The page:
It can be a Herculean task to deal with an infant who goes on crying for hours at a stretch, putting all your efforts to soothe it in vain. If your house echoes with long and unpleasant wails every single night accompanied by clenched fists and a red and swollen face, you could very well be a member of the club of parents with colic babies. Let’s understand the basics of new-born colic and how to address it.
What is colic?
In reality, every single baby cries. It is because crying is the only way in which a new-born can communicate its needs for its parents to respond and meet. What is baffling is that a colic baby doesn’t have any particular reason for being that way. It is just a series of symptoms and a catch-all term with no cure. It goes away on its own in no time. Newborn colic is very common and occurs in about 1 in 5 babies.
A colic baby can go on crying for hours altogether, sometimes way into the night. What is more frustrating is that all your efforts to calm it down are likely to yield no good results. Yet, there is a rule of three that doctors use to diagnose a colic baby. If your baby is crying –
- At least three hours every day
- For three days a week
- For three consistent weeks
It has new-born colic. Yet, there is nothing to worry about as we are here to ease the process for you.
What are the causes of colic pain in babies?
The exact factors that lead to new-born colic are still unknown. However, experts have consensually agreed that it isn’t due to anything during pregnancy and childbirth. It is also not influenced by genetics or anyone’s fault. Let’s discuss some theories for factors leading to colic pain in babies which can help you calm and control it –
1. Overstimulated senses
New-borns have a built-in mechanism to turn off sights and sounds around them. By the end of the first month, this mechanism starts decreasing in efficiency, and some babies undergo a sensory overload. By the end of the day, they get frustrated and cry relentlessly. With time, the baby learns how to avoid a sensory overload, and the colic pain in babies goes away.
2. Underdeveloped digestive system
Digesting food can be stressful on the brand new gastrointestinal systems of the babies. Sometimes the food may pass through too quickly and lead to gas which causes intestinal pain.
Moreover, if the baby doesn’t burp after feeding, it can lead to bloating and abdominal pain. Babies tend to swallow air during feeding, which can lead to colicky behaviour. niñio bottles are well designed with anti-colic teats to prevent gas intake and colic in babies.
3. Food allergies
A colic pain in babies may also be due to an allergy to cow milk proteins or formula milk. Certain food in the mom’s diet can lead to an allergy in new-borns which can cause colic pain in babies.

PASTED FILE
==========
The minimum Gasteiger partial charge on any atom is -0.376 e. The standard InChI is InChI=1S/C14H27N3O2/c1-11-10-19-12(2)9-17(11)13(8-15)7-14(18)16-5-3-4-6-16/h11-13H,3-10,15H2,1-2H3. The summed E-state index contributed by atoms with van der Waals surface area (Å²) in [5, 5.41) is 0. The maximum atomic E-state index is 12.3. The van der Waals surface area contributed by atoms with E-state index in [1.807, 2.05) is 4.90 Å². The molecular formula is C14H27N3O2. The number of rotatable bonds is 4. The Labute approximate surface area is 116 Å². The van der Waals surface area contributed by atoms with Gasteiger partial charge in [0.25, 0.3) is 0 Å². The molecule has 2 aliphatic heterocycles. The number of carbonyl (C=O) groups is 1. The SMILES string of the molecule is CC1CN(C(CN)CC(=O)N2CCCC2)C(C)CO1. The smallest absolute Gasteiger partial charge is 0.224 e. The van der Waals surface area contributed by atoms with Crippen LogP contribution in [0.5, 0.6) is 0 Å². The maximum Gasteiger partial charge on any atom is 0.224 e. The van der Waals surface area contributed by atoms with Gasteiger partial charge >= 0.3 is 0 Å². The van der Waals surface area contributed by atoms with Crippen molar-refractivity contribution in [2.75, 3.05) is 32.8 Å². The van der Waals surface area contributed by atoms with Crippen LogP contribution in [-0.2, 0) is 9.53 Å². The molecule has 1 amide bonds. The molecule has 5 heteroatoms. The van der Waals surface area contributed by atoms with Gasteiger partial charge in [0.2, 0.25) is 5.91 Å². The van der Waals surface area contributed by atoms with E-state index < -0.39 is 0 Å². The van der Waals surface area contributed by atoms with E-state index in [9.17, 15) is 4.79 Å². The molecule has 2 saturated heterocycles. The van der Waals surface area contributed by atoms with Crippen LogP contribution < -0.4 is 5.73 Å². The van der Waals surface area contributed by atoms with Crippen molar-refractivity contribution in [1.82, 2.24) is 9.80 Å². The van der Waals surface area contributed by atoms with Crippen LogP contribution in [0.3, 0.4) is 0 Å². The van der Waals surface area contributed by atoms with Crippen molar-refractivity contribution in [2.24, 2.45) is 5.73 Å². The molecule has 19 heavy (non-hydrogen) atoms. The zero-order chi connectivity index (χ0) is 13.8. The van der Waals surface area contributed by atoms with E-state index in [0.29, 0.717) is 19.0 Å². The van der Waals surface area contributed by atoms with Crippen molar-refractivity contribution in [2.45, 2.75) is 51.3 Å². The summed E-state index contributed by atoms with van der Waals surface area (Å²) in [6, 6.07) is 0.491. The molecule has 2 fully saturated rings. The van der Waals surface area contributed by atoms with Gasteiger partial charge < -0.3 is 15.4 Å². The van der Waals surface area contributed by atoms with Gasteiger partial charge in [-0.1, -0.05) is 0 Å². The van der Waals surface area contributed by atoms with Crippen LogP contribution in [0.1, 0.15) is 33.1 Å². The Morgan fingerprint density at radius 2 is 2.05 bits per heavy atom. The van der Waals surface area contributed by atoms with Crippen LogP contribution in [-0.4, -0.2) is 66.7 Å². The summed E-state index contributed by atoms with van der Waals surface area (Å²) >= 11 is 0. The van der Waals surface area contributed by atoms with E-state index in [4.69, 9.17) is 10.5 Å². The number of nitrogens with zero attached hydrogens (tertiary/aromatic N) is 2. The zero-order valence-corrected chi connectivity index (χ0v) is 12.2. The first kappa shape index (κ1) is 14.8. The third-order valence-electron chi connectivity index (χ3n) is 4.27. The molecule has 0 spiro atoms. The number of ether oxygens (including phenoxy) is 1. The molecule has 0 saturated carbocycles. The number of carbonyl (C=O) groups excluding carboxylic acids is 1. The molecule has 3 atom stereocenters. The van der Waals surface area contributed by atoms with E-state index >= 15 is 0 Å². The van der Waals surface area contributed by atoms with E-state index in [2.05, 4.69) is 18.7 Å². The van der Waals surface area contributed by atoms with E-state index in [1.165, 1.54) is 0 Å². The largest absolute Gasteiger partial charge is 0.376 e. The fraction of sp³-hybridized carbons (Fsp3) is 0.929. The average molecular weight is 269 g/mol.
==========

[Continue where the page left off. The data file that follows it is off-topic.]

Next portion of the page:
4. Tobacco exposure
A good rule of thumb is to avoid smoking yourself and not being around anyone smoking near your baby. It causes a host of health problems, and you’d be better off without it. There are several studies to prove that moms who smoke during or after pregnancy have colic babies. Passive smoking also plays a role in this regard.
1. Can you prevent colic pain in babies?
Though the precise reasons for new-born colic are still unknown, you can take preventive measures like –
- Stay happy and healthy during your pregnancy. A stressed mom will lead to a stressed baby.
- Keep a tab of your child’s awake times. New-borns who sleep frequently during the day are less colicky.
- Rest and avoid over-stimulating your baby after 4 pm. Stay indoors in a comfortable space to help them rest well.
- If you have a colic baby, watch out for signs of overstimulation. If you spot it looking away, sucking on its hands, or grizzling, try to calm it down by bedtime to avoid the situation.
- Movements can greatly soothe a colic baby. A swinging chair or rocker is a fantastic option.
2. When does colic pain in babies start?
The consoling part is that colic pain in babies comes with an expiry date. It starts when the baby is two to three weeks old and even later in premature babies. It reaches its peak in six weeks and gradually reduces by 10 to 12 weeks.
By three months you will notice that your colic baby has started enjoying more good days than bad ones. The colic seems to be magically cured, and the good days outnumber the bad ones until the bad days stop altogether.
Meanwhile, you can read up on the below to prepare yourself to face the situation.
3. What are the symptoms of colic?
Here are some sure-fire signs of a colic baby –
- As discussed earlier, colic follows the rule of three – three hours a day, for three days a week for three weeks in a row.
- The baby starts crying at approximately the same time every day. It is more common around late afternoon or early evening.
- You have checked the diaper; the baby is well-fed and rested and still seems to cry for no reason.
- A colic babyshows more vigorous movements like clenching of fists and pulling up of legs.
- Your baby’s eyes are closed or wide open, and the brows are furrowed.
- There is an increase in bowel movements. Notice any passing of gas or spitting up.
- The crying disrupts the eating and sleeping pattern of the baby. It may suck on a nipple for a while but end up crying eventually. The baby may also wake up from its sleep all of a sudden and start crying loudly.
The bottom line
If you notice excessive crying in your baby, start by seeing a qualified paediatrician. Once the doctor rules out any dangerous causes, it will help you feel better. Besides, a confirmation from the doctor that you have a colic baby will be reassuring, and you can get a few extra tips to weather the storm. Remember, this too shall pass.
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